Tag: Dormont Park Plan

  • The Dormont Park Plan

    3064 Windermere Avenue

    The Dormont Park Land Company was incorporated in 1927 and almost immediately began offering lots in a little square of land laid out as the Dormont Park plan, right next to Dormont Park, the one big open space in the borough of Dormont. It was an attempt to give the middle classes what the upper classes got from Mission Hills, Virginia Manor, and similar plans in Mount Lebanon: a classy neighborhood of attractive houses of high architectural merit.

    Dormont Park Plan map
    From the Pittsburgh Post-Gazette, October 1, 1927.

    “Fully restricted, high-class and exclusive”—but within an easy stroll of the streetcar line (as it still is today).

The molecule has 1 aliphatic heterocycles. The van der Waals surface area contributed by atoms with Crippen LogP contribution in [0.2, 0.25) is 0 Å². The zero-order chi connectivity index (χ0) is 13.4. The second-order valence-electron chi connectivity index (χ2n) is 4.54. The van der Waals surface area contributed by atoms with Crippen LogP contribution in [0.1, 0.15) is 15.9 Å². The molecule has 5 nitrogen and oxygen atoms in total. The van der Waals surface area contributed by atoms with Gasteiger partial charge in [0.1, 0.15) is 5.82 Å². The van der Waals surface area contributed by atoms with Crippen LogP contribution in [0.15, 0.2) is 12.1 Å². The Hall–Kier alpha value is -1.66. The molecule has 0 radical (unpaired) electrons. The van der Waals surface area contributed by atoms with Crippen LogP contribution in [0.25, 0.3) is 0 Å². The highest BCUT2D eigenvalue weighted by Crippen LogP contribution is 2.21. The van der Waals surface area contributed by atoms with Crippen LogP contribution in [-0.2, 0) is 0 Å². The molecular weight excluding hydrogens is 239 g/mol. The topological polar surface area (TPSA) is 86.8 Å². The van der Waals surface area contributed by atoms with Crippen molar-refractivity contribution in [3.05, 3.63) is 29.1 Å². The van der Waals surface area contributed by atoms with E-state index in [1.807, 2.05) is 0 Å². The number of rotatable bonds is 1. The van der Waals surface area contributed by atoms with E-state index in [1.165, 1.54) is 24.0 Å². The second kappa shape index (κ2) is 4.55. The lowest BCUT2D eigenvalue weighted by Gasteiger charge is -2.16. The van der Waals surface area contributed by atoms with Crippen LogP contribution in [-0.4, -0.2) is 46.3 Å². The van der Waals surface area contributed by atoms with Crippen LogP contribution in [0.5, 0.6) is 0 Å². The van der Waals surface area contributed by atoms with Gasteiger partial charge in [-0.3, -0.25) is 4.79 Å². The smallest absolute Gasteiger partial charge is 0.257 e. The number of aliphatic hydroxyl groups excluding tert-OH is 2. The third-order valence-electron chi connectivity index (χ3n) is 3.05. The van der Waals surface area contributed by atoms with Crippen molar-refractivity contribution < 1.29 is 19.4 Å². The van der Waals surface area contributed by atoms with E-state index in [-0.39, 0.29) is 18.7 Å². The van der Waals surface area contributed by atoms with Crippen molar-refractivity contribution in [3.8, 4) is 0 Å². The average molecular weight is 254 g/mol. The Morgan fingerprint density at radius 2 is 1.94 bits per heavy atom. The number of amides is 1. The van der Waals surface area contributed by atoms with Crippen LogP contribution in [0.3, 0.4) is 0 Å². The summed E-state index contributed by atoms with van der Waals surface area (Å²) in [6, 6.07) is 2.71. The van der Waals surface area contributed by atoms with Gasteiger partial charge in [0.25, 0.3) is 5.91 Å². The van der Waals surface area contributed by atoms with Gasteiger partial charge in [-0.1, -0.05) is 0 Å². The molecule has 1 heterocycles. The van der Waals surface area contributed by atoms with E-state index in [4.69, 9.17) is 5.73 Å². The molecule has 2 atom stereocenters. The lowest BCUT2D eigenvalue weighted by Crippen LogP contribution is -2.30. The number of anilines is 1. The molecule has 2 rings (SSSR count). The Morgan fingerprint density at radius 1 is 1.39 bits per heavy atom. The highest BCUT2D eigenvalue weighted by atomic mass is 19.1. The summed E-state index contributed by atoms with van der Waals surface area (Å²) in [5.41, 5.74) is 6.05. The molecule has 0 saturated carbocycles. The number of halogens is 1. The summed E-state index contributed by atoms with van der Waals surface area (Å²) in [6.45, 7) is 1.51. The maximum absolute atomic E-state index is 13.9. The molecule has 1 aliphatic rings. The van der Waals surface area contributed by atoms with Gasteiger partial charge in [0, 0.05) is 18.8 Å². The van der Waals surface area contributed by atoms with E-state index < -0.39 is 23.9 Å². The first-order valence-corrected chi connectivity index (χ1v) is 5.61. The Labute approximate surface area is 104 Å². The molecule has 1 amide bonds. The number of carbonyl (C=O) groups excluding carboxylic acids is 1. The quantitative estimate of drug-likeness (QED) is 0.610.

3040 Grassmere Avenue

    The neighborhood largely delivered on its promise. A few lots remained unbuilt till after the Second World War, and the houses on them are not up to the high standard of the rest. But the majority are designs of merit, obviously designed by some of our best domestic architects. They are more modest than the ones in the big Mount Lebanon plans, but all the same styles are represented, just on a smaller scale.

    3053 Grassmere Avenue
    3036 Earlsmere Avenue
    3072 Earlsmere Avenue
    Roof slates

    Many of the houses retain their charming original details, like these deliberately irregular roof slates.

    3065 Grassmere Avenue
    3066 Grassmere Avenue
    3057 Grassmere Avenue

    Old Pa Pitt has undertaken to document every house in the plan, and he is already more than two-thirds of the way to the goal. We’ll be seeing some more of Dormont Park, but meanwhile, Father Pitt has established a category for the Dormont Park plan at Wikimedia Commons, where you can see dozens more pictures.

    Cameras: Sony Alpha 3000, Nikon COOLPIX P100.